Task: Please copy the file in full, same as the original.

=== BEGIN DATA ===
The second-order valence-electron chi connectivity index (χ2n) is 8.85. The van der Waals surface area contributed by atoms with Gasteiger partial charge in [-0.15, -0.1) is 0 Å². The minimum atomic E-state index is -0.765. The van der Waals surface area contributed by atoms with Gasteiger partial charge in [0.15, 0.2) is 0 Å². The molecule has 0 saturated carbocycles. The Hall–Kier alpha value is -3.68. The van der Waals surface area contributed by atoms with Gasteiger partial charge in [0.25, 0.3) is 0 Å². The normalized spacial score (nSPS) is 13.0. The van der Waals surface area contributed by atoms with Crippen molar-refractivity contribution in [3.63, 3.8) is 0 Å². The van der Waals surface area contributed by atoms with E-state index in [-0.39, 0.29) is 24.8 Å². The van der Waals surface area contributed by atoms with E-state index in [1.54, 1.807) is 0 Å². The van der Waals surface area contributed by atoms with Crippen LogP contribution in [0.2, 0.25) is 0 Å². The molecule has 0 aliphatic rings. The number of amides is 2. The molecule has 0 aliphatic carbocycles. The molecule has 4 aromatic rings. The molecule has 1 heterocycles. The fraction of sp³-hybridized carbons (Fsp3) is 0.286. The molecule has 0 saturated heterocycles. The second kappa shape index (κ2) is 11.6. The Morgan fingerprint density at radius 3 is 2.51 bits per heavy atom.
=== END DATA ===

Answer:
The second-order valence-electron chi connectivity index (χ2n) is 8.85. The van der Waals surface area contributed by atoms with Gasteiger partial charge in [-0.15, -0.1) is 0 Å². The minimum atomic E-state index is -0.765. The van der Waals surface area contributed by atoms with Gasteiger partial charge in [0.15, 0.2) is 0 Å². The molecule has 0 saturated carbocycles. The Hall–Kier alpha value is -3.68. The van der Waals surface area contributed by atoms with Gasteiger partial charge in [0.25, 0.3) is 0 Å². The normalized spacial score (nSPS) is 13.0. The van der Waals surface area contributed by atoms with Crippen molar-refractivity contribution in [3.63, 3.8) is 0 Å². The van der Waals surface area contributed by atoms with E-state index in [-0.39, 0.29) is 24.8 Å². The van der Waals surface area contributed by atoms with E-state index in [1.54, 1.807) is 0 Å². The van der Waals surface area contributed by atoms with Crippen LogP contribution in [0.2, 0.25) is 0 Å². The molecule has 0 aliphatic rings. The number of amides is 2. The molecule has 0 aliphatic carbocycles. The molecule has 4 aromatic rings. The molecule has 1 heterocycles. The fraction of sp³-hybridized carbons (Fsp3) is 0.286. The molecule has 0 saturated heterocycles. The second kappa shape index (κ2) is 11.6. The Morgan fingerprint density at radius 3 is 2.51 bits per heavy atom.